It was the fastest pitch in college baseball history and two months later, the Angels selected him in the third round of the 2022 draft. Now, less than a year later, Joyce is in the big leagues, with Los Angeles picking his contract from Double-A Rocket City on Sunday with Matt Moore headed to List of people with a right-leaning strain.
Joyce will have to wait to make his debut though, as he didn’t appear in Sunday’s 2-0 loss to the Marlins that completed a disappointing series sweep. Lefty Patrick Sandoval allowed two runs over six innings, while relievers Jacob Webb and Aaron Loeb together threw three scoreless frames. But the crime was abolished for the first time since August 21, 2022.
Joyce, the club’s No. 9 prospect in the MLB Pipeline, found out about the news late Friday night, waking up to a call from Trash Pandas manager Andy Schatzley informing him that he had been called up to the Majors for the first time.
“It was the craziest feeling of my life,” said Joyce. “I was crying and shaking. All the feelings hit me.”
Joyce, 22, said his parents, Alan and Johnny, were in Alabama to watch him play Rocket City and he had to call them 10 times before they finally got up. The family exchanged a rant over the phone and quickly changed their travel arrangements, while Joyce’s brother, Zack, and girlfriend, Anna, took a trip west for his potential debut, which now likely takes place in Chicago or Houston.
“It means everything,” said Joyce. “It’s what I’ve been working towards since I was three years old playing baseball. It’s been my dream to make the big leagues and hearing that call is everything. It’s all the hard work you put in, it pays off and it’s awesome.”
Joyce posted a 4.60 ERA with 24 strikeouts and 13 walks in 15 2/3 innings pitched with Rocket City, which he says took him some time to adjust to the pre-rigged balls in Double-A this year. The 6-foot-5, 225-pounder fared better last season with traditional ball, posting a 2.08 ERA with 20 strikeouts and four walks in 13 innings pitched. But he said he got more accustomed to the pre-rigged balls, while also starting to feel the Major League balls he used during the side sessions and side courses.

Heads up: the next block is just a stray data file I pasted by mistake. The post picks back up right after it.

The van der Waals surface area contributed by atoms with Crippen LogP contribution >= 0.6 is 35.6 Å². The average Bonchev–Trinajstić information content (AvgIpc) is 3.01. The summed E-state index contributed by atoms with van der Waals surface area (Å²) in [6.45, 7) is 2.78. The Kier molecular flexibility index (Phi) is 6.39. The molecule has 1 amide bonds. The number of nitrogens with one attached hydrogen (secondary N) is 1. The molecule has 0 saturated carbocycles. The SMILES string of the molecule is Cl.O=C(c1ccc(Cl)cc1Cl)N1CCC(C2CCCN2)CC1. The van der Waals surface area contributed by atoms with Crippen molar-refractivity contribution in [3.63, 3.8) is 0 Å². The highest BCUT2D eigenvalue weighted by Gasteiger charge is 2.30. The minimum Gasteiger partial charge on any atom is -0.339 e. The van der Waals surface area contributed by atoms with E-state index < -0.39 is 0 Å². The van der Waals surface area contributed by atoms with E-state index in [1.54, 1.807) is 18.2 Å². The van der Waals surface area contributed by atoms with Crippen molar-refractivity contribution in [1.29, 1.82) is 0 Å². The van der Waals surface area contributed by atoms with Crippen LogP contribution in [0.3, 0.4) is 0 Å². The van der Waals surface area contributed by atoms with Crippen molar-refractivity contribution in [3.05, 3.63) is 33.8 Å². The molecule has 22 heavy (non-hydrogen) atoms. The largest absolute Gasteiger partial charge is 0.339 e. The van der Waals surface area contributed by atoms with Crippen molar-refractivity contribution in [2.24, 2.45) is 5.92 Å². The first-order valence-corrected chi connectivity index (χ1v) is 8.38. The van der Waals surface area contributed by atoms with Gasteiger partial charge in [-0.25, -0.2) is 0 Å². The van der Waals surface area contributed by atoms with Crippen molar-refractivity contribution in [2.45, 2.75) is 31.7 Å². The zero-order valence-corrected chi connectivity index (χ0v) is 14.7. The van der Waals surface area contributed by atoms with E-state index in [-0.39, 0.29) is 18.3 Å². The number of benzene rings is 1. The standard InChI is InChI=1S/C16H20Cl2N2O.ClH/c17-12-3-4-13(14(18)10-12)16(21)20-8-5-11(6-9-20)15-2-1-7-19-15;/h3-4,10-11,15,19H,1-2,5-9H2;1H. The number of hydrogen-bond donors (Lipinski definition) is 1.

And he’s been playing better lately, throwing five scoreless innings over the last three games with seven strikeouts and one walk. He has also shown his ability to run in two of his last three rounds. He has not yet progressed in consecutive days but Joyce said his body is recovering well.
“His last three games have been really good,” said head coach Phil Nevin. “Some effective innings and his last outing was a couple of runs. He’s driving where we want him to be. He’s evolving here but he kind of has a thing for coming out big.”
Joyce said developing a new cutter was key for him this year to pair with his high-velocity fastball and sweeper. His fastball hit 104 mph in spring training and is usually between 99-102 mph, but he knows speed isn’t everything and he has to vary speeds to keep hitters balanced.
“I think just changing the way I approach hitters and gaining confidence has been a huge thing for me,” said Joyce. “I think adding that cutter was big for me because there was the difference Philo had from the fastball and the sweeper. It adds something in between. But I think confidence was the most important thing.”
Joyce is the latest youngster to be bred to guard game bulls, joining 23-year-olds Chase Silseth and Sam Bachman. Backman, the club’s fourth overall, was called up for the first time on Friday and made his debut, allowing one home run on two runs on four strikeouts. Shortstop Zach Neto, 22, also was called up from Double-A in mid-April.
It shows that the Angels are being aggressive with their prospects and Joyce is excited at the opportunity to make an impact. Neto and Joyce are the first players from the 2022 draft to reach the Majors, while Silseth was the first player from the 2021 draft to reach the Majors last year.
“We were at Double-A a few weeks ago and they were saying if you can put together some good weeks and do good things, you’ll move quickly,” Joyce said. “And they were honest with that, so it’s great to see.”
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